Going Public: Creating and Communicating the Very Best IPO Experience
By Carol Wentworth
Not even a global pandemic can stop IPOs, assuming market trends and financials align. But the pandemic adds new wrinkles to the complex process of managing communications around an IPO, as the talented communications leaders at two companies well know. In September 2020, Unity Technologies and Sumo Logic went public; but years before, Amanda Taggart (former global director of PR and communications, Unity) and Melissa Liton (senior director of global communications, Sumo Logic) began the long process of planning out how the event would be communicated, including bringing employees into the eventual IPO celebrations.
We asked Taggart and Liton for their lessons learned in planning out a successful IPO launch and how to make it special for employees, especially in a year when most of them can’t join the stage and ring the bell themselves.
Demonstrate that we’re “In It Together.”
The pandemic served as an opportunity for Unity executives and employees alike to breathe life into one of the company’s key company values: In It Together. This was never more apparent than with the Unity IPO, which was dubbed, the “UPO” and put employees first by allowing them to sell shares on day one, and celebrate together online with a virtual bell ringing.
Create an inclusive virtual bell-ringing experience for all employees.
“I’d be lying if I said that I wasn’t personally hoping that our teams would go to New York, be on the podium, ring the bell, and experience the excitement of the New York Stock Exchange,” Taggart says. “But our CEO recognized that the moment shouldn’t be celebrated by a select few, but rather, all 3,500 employees who got us to this moment.” Taggart and her colleagues partnered with the NYSE to create a 3D on-screen visual that looked just like the NYSE’s podium — complete with the bell. Employees were able to hit their computer space bar to ring the bell. “Being able to not only ‘ring’ the bell together, but to also virtually ‘sign’ the book that’s usually reserved for those on the podium was a great celebratory experience,” Taggart says.
IPO planning takes years. Really.
“We spent a lot of years establishing our story and our cadence and getting ourselves on the map,” Liton says of the road to Sumo Logic’s IPO. “Then we shifted to honing the story and getting validation from our influencers and working towards breakthrough storytelling. Then we had to shift to operating like a public company from a communications perspective — what kind of stories do we want to tell, how do we firm up our press release process, and also, how should we work with legal and investor relations (IR).” It’s only in the year and a half before the IPO that the process of going public really takes over the communications leader’s job, she adds.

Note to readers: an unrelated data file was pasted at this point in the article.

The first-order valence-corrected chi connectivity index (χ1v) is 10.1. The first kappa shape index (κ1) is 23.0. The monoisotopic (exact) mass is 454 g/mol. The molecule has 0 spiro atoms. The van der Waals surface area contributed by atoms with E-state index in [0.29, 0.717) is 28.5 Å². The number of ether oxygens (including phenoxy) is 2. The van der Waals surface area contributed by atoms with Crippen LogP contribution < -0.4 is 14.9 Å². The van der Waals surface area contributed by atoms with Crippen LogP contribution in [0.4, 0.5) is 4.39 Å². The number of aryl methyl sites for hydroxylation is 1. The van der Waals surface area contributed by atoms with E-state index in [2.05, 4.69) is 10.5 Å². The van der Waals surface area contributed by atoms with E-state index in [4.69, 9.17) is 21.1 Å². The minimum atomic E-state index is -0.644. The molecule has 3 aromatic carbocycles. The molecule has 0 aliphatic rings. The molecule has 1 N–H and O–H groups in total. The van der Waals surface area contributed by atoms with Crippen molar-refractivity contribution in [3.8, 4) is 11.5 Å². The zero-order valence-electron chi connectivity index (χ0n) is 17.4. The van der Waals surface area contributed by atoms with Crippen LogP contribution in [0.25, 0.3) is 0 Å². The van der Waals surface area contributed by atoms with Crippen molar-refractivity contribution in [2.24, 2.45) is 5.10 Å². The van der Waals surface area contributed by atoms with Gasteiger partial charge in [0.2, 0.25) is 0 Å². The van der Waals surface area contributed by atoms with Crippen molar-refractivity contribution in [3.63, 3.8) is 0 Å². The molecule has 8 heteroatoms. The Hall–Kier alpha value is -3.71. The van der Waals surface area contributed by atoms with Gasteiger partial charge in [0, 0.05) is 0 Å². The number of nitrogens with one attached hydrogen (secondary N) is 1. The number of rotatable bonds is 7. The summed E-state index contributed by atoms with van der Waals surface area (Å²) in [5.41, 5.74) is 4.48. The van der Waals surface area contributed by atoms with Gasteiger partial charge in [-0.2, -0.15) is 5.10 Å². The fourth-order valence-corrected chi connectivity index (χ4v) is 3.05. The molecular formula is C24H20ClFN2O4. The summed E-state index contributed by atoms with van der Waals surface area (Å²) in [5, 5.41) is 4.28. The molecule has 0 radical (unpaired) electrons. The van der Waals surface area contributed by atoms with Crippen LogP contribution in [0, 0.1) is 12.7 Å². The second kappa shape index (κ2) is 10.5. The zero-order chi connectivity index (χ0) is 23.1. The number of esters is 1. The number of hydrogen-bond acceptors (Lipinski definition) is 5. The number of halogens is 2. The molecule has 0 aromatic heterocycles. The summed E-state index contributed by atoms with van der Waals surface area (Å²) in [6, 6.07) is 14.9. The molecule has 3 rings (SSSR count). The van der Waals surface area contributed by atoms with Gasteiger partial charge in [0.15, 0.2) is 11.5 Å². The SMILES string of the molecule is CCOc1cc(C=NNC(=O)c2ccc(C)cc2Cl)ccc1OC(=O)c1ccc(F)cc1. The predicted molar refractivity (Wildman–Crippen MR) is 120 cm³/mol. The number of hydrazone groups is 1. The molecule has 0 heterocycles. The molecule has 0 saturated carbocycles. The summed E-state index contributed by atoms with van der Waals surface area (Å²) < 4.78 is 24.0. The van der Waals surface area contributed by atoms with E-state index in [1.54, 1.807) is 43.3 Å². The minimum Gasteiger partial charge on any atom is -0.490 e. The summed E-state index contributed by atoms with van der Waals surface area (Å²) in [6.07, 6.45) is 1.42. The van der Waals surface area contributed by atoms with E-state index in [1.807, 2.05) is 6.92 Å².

Quiet doesn’t mean silent.
The quiet period doesn’t mean communicators have to completely clam up. “It’s easy for teams to get freaked out and think they can’t do anything,” Taggart says. “It’s a quiet period — not a silent period. Keep in mind that any major news like an acquisition or anything that will impact the bottom line should be held until post IPO to avoid the risk of getting flagged by the SEC.”
The S-1 becomes your bible.
“There’s a lot more scrutiny, in terms of knowing what you can and can’t say externally anymore,” Liton says. “We tightened up our boilerplates and corporate statistics to align with the S-1, and these need to trickle down throughout your communications and external assets at IPO. And while we’re still operating as though it’s business as usual, every announcement, product launch, messaging exercise, industry analyst briefing, webinar, must map to that S-1. It becomes the bible.”
Taggart agrees that the S-1 trumps all. “I had the S-1 bookmarked,” she says. “People were coming to me and my team with so many questions. And I was like, ‘The S-1 is public. If it’s not in the S-1, you can’t say it.’ Literally, you’ve got to fact-check everything against the S-1.”
Creating the S-1 will take over your life for a while.
“I remember when I started drafting the Prospectus Summary,” Taggart recalls. “I had my cute little eight pages, and I sent it off to our executives, lawyers and the bankers. Well, 300 pages of a fine-tooth combed S-1 later …” One particular sentence became the subject of an hour-long meeting, she remembers, with 45 people on the phone. “You definitely have to keep in mind that this is an extra job on top of the job you already have,” she says. “Getting the company ready to go public is very time-consuming — but oh so exciting.”
It’s never too soon to plan your first earnings call.
“You can’t start this too early, or at the very least start talking about the process,” Liton says. “We’re all celebrating, we’re all coming off the high of the IPO, and that earnings call comes around fast.”
Put that earnings call on your pre-IPO to-do list, even if everyone else wants to bask in the post-IPO glow. “Push on the IR and exec teams, and confirm the plan for earnings,” Liton suggests. “Get clarity early so you can tackle earnings and ensure a smooth transition from the IPO. You want those first media calls out of the gate to be really successful.”